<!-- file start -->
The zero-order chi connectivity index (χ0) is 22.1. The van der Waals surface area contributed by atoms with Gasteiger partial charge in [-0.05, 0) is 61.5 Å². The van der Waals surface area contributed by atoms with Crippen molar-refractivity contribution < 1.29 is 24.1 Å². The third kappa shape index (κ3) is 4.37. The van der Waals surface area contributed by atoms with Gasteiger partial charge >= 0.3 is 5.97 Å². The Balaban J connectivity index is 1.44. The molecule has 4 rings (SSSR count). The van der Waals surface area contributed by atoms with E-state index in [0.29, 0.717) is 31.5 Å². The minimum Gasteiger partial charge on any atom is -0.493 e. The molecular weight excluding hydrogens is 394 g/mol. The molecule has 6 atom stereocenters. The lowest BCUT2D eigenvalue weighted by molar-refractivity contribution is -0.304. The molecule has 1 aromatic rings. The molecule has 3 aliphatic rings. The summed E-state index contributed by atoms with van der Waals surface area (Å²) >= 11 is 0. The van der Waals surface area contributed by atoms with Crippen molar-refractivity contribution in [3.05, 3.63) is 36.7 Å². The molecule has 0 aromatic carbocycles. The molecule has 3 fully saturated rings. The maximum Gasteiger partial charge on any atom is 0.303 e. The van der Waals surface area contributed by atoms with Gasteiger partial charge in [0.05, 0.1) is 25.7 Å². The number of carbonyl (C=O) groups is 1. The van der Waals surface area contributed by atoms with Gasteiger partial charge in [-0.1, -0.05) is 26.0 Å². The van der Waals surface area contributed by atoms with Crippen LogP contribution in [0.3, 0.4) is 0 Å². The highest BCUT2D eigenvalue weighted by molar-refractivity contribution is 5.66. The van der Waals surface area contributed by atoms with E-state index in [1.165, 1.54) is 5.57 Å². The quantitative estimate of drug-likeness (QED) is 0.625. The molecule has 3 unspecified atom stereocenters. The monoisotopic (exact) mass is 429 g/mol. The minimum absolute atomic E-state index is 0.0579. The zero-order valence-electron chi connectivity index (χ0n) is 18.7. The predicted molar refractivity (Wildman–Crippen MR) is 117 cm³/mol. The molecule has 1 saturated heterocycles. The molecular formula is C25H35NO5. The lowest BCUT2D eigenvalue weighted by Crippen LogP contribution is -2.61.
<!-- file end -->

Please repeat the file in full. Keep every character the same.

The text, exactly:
The zero-order chi connectivity index (χ0) is 22.1. The van der Waals surface area contributed by atoms with Gasteiger partial charge in [-0.05, 0) is 61.5 Å². The van der Waals surface area contributed by atoms with Crippen molar-refractivity contribution < 1.29 is 24.1 Å². The third kappa shape index (κ3) is 4.37. The van der Waals surface area contributed by atoms with Gasteiger partial charge >= 0.3 is 5.97 Å². The Balaban J connectivity index is 1.44. The molecule has 4 rings (SSSR count). The van der Waals surface area contributed by atoms with E-state index in [0.29, 0.717) is 31.5 Å². The minimum Gasteiger partial charge on any atom is -0.493 e. The molecular weight excluding hydrogens is 394 g/mol. The molecule has 6 atom stereocenters. The lowest BCUT2D eigenvalue weighted by molar-refractivity contribution is -0.304. The molecule has 1 aromatic rings. The molecule has 3 aliphatic rings. The summed E-state index contributed by atoms with van der Waals surface area (Å²) >= 11 is 0. The van der Waals surface area contributed by atoms with Crippen molar-refractivity contribution in [3.05, 3.63) is 36.7 Å². The molecule has 0 aromatic carbocycles. The molecule has 3 fully saturated rings. The maximum Gasteiger partial charge on any atom is 0.303 e. The van der Waals surface area contributed by atoms with Gasteiger partial charge in [0.05, 0.1) is 25.7 Å². The number of carbonyl (C=O) groups is 1. The van der Waals surface area contributed by atoms with Gasteiger partial charge in [-0.1, -0.05) is 26.0 Å². The van der Waals surface area contributed by atoms with Crippen LogP contribution in [0.3, 0.4) is 0 Å². The highest BCUT2D eigenvalue weighted by molar-refractivity contribution is 5.66. The van der Waals surface area contributed by atoms with E-state index in [1.165, 1.54) is 5.57 Å². The quantitative estimate of drug-likeness (QED) is 0.625. The molecule has 3 unspecified atom stereocenters. The monoisotopic (exact) mass is 429 g/mol. The minimum absolute atomic E-state index is 0.0579. The zero-order valence-electron chi connectivity index (χ0n) is 18.7. The predicted molar refractivity (Wildman–Crippen MR) is 117 cm³/mol. The molecule has 1 saturated heterocycles. The molecular formula is C25H35NO5. The lowest BCUT2D eigenvalue weighted by Crippen LogP contribution is -2.61.